Plaintiff is an automobile mechanic and his work included lifting, especially when changing transmissions. He worked in his trade until about two months before the trial of this matter, which was commenced on June 28, 1977. He attempted to show that he could only do light mechanic work, but there is some evidence in the record to the effect that he was performing his regular trade functions at some time during the seven month period in which no medical assistance was sought.
Plaintiff's evidence as to his earnings prior to and after the accident is not impressive.
Considering all aspects of this case, we feel that an award of $10,000.00 would adequately compensate plaintiff for his injury, including pain, suffering, disability, and loss of wages.
Additionally, plaintiff is to be awarded the sum of $711.53, representing damages to his vehicle. Doctor Kinchen's bill was $51.00, and Doctor Borne's bill was $105.00. These amounts will be awarded to plaintiff also.
In the trial court judgment, the District Judge fixed the expert witness fees, to be assessed as costs, in the amount of $200.00 for Doctor Borne, $100.00 for Doctor Kinchen, and $35.00 for Mr. Falgout, the brake expert who testified. These amounts are affirmed as costs.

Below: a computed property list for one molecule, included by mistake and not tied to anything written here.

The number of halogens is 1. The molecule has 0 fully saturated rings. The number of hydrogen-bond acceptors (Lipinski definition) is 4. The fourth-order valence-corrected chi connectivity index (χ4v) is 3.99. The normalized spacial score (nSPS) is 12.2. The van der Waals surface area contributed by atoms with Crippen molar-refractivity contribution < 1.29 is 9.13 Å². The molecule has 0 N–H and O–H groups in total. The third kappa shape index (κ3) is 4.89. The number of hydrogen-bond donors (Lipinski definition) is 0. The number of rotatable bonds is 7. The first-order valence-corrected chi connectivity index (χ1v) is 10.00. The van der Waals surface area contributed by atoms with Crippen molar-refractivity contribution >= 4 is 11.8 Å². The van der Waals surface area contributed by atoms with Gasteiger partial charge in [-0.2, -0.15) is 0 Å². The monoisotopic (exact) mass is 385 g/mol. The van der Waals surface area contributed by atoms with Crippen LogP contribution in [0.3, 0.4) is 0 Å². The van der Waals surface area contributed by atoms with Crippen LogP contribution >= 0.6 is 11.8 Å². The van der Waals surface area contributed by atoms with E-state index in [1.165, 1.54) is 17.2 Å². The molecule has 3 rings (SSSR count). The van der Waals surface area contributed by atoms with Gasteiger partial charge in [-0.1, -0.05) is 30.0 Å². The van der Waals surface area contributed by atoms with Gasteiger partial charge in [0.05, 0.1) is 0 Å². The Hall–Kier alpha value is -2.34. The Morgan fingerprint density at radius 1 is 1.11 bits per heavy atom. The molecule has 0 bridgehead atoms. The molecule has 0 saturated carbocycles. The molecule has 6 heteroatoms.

Jimmy Bearb, the owner of the Arceneaux vehicle, was exonerated by the trial jury, and our affirmation to that extent was approved by the Louisiana Supreme Court. Consequently, we therefore reaffirm the District Court judgment insofar as it held Jimmy Bearb not liable.
For the above and foregoing reasons, it is now Ordered that there be judgment in favor of plaintiff, James S. Arceneaux, and against defendants, Drew Domingue and Allstate Insurance Company, in solido, in the full sum of $10,867.53, together with legal interest thereon from date of judicial demand until paid.
All trial and appellate costs are assessed against defendants, Drew Domingue and Allstate Insurance Company.
DISTRICT COURT JUDGMENT AFFIRMED IN PART, REVERSED IN PART, AND RENDERED.